Sunday, 3 February 2013

A visit to the Jewish cemetery, Warsaw

A visit to Warsaw's Jewish cemetery (on ul. Okopowa) was necessary. The 111 bus drew up, heading for ul. Esperanto*. The last stop on the route is a short walk from the gate of the Jewish cemetery, which has existed here since the early 19th Century. The sun had come out, though the temperature was hovering around zero. I've not visited the Jewish cemetery for over ten years; today would be a good day to revisit, and to share impressions on my blog.

The cemetery's very presence is a miracle; given what happened outside its walls. The Warsaw Ghetto occupied the area of the city between here and Pl. Bankowy; after the Ghetto Uprising, its buildings were levelled with the ground. For some reasons, the Germans never got round to destroying the cemetery, using the tombstones as part of the defences of their Festung Warschau. It survived the war and decades of communist-era neglect. It still feels neglected, but today there is a greater appreciation of its significance in Warsaw's history.

Above: the cemetery wall in the background, beyond, a modern development on Okopowa.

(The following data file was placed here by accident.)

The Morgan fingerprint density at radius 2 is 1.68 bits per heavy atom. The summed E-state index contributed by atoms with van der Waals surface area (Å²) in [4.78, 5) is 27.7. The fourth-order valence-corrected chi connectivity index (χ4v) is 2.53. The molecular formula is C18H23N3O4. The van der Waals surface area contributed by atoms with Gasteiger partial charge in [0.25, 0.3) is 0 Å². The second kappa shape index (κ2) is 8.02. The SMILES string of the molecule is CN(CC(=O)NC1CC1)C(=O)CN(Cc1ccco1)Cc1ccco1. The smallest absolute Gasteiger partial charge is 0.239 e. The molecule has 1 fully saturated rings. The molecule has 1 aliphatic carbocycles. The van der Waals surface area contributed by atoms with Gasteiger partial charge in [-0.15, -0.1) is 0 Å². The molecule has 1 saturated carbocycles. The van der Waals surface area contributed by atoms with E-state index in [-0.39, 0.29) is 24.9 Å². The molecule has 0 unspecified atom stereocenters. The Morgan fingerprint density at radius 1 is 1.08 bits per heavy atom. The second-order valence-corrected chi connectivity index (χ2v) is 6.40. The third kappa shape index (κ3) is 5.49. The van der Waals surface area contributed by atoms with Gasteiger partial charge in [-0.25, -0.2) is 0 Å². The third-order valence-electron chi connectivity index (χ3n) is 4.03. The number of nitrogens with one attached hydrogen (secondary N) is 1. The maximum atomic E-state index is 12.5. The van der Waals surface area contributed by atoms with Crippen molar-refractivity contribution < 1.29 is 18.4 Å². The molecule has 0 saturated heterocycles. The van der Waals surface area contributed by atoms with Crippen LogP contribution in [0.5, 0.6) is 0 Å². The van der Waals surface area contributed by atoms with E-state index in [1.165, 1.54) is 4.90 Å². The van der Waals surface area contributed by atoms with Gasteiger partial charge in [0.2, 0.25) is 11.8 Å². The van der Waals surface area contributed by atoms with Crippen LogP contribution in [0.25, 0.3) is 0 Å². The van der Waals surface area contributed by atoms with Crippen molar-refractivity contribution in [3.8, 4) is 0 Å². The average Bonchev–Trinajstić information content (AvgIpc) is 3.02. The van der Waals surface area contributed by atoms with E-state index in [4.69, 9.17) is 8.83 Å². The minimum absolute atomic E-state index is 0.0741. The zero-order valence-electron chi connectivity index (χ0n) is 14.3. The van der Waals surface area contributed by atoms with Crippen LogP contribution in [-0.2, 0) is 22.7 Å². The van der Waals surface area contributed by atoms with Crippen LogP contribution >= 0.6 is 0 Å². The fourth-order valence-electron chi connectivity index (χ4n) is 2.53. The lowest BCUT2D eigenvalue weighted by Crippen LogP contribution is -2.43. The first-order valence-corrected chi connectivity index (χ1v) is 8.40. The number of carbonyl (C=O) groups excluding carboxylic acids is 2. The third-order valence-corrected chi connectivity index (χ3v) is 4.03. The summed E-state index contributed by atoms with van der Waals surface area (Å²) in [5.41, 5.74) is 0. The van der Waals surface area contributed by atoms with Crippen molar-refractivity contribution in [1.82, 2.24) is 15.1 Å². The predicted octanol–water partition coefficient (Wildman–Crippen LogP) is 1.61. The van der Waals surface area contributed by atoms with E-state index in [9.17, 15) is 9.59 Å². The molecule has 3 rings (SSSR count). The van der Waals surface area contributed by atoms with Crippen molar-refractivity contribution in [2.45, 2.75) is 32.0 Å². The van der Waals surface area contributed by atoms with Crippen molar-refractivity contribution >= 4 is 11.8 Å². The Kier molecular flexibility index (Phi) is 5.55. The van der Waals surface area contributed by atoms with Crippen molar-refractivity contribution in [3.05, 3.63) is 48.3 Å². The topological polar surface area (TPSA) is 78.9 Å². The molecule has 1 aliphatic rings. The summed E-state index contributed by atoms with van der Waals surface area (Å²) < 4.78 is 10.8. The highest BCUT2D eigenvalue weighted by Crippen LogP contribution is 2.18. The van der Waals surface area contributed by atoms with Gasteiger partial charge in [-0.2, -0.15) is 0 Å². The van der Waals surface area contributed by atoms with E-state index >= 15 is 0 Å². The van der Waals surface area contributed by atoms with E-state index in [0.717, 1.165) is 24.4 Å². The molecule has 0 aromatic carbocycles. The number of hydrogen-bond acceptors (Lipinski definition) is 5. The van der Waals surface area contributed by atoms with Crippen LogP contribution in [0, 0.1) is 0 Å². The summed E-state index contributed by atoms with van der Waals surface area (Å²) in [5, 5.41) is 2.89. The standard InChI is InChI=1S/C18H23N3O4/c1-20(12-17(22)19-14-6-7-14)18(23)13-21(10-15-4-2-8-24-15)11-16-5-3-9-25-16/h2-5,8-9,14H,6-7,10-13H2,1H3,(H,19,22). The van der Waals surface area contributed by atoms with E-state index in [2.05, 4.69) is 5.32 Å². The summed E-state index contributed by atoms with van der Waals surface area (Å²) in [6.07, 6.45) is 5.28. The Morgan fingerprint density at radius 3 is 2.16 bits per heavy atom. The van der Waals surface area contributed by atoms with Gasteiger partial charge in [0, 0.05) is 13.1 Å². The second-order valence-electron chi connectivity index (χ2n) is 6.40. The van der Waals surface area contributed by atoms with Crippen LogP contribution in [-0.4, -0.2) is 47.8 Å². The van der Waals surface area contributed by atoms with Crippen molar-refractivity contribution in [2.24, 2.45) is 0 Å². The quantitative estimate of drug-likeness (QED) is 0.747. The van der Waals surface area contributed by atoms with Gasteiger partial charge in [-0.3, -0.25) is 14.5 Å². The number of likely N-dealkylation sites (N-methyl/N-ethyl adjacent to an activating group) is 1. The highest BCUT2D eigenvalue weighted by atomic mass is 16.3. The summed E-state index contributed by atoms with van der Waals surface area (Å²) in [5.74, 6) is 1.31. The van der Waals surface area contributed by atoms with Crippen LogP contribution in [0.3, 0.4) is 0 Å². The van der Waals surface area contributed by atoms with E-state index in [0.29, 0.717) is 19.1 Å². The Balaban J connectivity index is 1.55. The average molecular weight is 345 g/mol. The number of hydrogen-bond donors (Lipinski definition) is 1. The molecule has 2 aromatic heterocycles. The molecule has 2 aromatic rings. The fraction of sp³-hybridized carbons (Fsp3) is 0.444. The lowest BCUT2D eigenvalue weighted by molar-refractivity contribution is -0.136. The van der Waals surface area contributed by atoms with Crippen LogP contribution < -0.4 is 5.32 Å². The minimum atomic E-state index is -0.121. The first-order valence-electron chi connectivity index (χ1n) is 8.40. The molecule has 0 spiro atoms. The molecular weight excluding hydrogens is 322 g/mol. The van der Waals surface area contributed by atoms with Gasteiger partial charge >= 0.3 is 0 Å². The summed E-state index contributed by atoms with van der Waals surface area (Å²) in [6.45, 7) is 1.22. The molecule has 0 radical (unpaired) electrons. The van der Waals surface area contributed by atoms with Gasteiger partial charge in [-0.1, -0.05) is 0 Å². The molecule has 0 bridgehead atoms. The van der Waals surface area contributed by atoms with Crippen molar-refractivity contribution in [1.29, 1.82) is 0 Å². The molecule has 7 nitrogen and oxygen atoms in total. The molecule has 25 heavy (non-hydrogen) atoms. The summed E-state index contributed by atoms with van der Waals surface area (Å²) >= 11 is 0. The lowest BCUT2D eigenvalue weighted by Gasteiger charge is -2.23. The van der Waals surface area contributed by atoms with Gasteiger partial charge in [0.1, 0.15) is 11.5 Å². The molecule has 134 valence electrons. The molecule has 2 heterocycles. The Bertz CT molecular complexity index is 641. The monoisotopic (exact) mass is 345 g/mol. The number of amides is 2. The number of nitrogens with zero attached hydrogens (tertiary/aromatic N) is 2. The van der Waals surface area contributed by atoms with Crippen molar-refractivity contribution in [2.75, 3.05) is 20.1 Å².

Above: grave of the Juljan Wilczyński family (grób Juljanostwa Wilczyńskich). Juljan died before Poland regained its independence; his wife Salomea died between the wars; their two daughters, Julja and Stefanja, both 'died a martyr's death' in the Ghetto - August 1942. A story repeated frequently in the cemetery.

Below: an alley runs westwards from the main path. Note the density of self-sown trees. The wilderness of this cemetery is in marked contrast to the well-tended alleys of the main Powązki cemeteries (civilian and military) bordering with it to the north.

An unusual tombstone in that it is in Cyrillic. Solomon L'vovitch Minkowski died in 1907, when Warsaw was a part of the Russian Empire. There are many tombstones pre-dating Poland's independence, but hardly any are in Cyrillic - most are in Polish, Yiddish or Hebrew. An absence of crosses marks this cemetery as being different from most Polish ones.

Below: granite and marble belong to the ages, sandstone and cast iron don't.

The cemetery requires another visit, after the snows have melted, when the trees are in leaf. The cemetery tells a profoundly powerful story; of a thriving community destroyed by an external hatred and intolerance that must never again be permitted to resurface.  

Pokój Ich cieniom.

* Esperanto was invented by Ludwig Zamenhof, who is buried here.

This time last year:
Under Rondo Dmowskiego

This time last year:
My Most favourite bridge

This time two years ago:
Street lighting under the snow

This time three years ago:
Ul. Poloneza - archival video before the S2 was built

This time four years ago:
Aerial juxtaposition over Jeziorki

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